NJM Blog

Motion Sickness Symptoms, Prevention, & Treatment

Young woman getting carsickness.

Motion sickness is a sensation caused while traveling on the road, on the water, or in the air. It may even happen on an amusement ride or while using a virtual reality device.

What causes it?

A common cause of motion sickness is conflicting signals sent to the brain by your eyes and inner ear (your eyes see motion, but your inner ear doesn’t sense it). Contributing factors include inner ear disorders, migraines, pregnancy, or a family history of motion sickness.

What are the symptoms?

Signs of motion sickness include nausea, vomiting, headaches, dizziness, fatigue, cold sweat, or rapid breathing.

Preventing it:

Actions you can take to minimize the sensation include:

  • look out the window at the horizon

  • sit in the front passenger seat in a car or bus, and a forward-facing seat on a train

  • choose a window seat on a plane, train, or bus

  • sit in the middle of a boat and book a cabin toward the front or the center of a cruise ship

  • stay hydrated by drinking water

  • eat a light snack such as saltine crackers or a banana

  • avoid spicy, greasy, or acidic foods

  • suck on hard candy or lozenges (peppermint or natural ginger), or drink non-caffeinated soda with real ginger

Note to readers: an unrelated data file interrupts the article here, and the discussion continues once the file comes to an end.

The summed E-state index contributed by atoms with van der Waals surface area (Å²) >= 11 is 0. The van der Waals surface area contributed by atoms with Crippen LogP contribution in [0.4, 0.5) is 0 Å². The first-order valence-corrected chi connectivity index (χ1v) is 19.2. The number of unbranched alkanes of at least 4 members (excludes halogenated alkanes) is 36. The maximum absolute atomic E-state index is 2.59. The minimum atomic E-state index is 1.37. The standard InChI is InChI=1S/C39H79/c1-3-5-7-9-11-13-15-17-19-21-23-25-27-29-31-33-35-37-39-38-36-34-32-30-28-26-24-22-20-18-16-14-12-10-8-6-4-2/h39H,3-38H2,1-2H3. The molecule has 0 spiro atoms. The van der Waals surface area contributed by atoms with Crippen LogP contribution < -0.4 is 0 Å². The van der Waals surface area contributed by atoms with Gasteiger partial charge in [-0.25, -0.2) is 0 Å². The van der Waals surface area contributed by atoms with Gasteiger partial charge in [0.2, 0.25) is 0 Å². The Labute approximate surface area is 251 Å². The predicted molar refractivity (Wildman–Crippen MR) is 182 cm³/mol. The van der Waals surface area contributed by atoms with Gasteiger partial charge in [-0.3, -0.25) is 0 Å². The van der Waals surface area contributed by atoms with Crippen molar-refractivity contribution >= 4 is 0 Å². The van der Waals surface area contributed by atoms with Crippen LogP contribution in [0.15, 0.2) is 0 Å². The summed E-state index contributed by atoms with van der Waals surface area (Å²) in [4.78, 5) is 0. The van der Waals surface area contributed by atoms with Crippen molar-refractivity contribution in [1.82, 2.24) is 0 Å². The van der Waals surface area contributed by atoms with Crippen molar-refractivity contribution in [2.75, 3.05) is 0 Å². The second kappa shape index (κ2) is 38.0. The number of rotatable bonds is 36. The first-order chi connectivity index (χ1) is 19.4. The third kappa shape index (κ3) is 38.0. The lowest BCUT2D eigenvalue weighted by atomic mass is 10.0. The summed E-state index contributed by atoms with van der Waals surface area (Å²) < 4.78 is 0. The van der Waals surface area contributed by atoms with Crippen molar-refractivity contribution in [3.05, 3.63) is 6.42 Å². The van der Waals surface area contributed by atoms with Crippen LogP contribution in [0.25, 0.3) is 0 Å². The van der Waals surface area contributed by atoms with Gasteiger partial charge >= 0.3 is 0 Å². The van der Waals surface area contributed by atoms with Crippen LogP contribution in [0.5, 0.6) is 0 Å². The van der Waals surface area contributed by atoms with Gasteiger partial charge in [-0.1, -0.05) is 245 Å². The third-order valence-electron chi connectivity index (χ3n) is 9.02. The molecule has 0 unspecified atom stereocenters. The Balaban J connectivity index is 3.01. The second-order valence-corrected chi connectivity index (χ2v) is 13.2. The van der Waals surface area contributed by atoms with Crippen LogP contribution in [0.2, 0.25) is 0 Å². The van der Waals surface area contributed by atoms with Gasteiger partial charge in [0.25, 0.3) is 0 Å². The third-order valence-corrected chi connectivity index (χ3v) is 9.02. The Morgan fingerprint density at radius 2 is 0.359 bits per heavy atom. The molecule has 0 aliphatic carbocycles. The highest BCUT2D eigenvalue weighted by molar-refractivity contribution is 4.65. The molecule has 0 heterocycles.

• regulate your breathing by taking slow and steady breaths

  • lower windows or direct AC vents to blow air on your face

  • restrict reading or viewing your smartphone or other devices

Treating it:

You may want to consult your physician about over–the–counter or prescription medications if you experience repeated motion sickness

“Motion Sickness,” https://my.clevelandclinic.org/health/articles, (Last reviewed on 01/18/2021) WebMD Editorial Contributors, “Why Do I Get Motion Sickness?”, https://www.webmd.com/cold-and-flu/ear-infection/motion-sickness, (Medically Reviewed on September 3, 2022) Mayo Clinic Staff, “Motion sickness: First aid,” https://www.mayoclinic.org/first-aid/first-aid-motion-sickness/basics (Oct. 14, 2020)

The information contained in this article should not be construed as professional advice, and is not intended to replace official sources. Other resources linked from these pages are maintained by independent providers; therefore, NJM cannot guarantee their accuracy.